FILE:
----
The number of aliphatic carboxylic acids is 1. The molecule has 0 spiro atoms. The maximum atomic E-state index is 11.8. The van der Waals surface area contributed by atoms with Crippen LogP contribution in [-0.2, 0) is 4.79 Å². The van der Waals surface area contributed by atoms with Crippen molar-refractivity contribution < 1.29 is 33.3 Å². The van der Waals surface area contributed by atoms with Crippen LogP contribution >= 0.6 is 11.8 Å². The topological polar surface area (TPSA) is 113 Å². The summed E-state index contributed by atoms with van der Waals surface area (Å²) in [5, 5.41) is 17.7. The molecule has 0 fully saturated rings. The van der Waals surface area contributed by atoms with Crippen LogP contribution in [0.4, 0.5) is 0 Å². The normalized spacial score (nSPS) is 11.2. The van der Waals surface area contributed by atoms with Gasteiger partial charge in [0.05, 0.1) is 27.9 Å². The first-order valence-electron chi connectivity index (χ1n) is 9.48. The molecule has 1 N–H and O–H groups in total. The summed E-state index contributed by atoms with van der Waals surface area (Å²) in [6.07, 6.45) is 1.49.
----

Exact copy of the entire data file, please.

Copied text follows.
The number of aliphatic carboxylic acids is 1. The molecule has 0 spiro atoms. The maximum atomic E-state index is 11.8. The van der Waals surface area contributed by atoms with Crippen LogP contribution in [-0.2, 0) is 4.79 Å². The van der Waals surface area contributed by atoms with Crippen molar-refractivity contribution < 1.29 is 33.3 Å². The van der Waals surface area contributed by atoms with Crippen LogP contribution >= 0.6 is 11.8 Å². The topological polar surface area (TPSA) is 113 Å². The summed E-state index contributed by atoms with van der Waals surface area (Å²) in [5, 5.41) is 17.7. The molecule has 0 fully saturated rings. The van der Waals surface area contributed by atoms with Crippen LogP contribution in [0.4, 0.5) is 0 Å². The normalized spacial score (nSPS) is 11.2. The van der Waals surface area contributed by atoms with Gasteiger partial charge in [0.05, 0.1) is 27.9 Å². The first-order valence-electron chi connectivity index (χ1n) is 9.48. The molecule has 1 N–H and O–H groups in total. The summed E-state index contributed by atoms with van der Waals surface area (Å²) in [6.07, 6.45) is 1.49.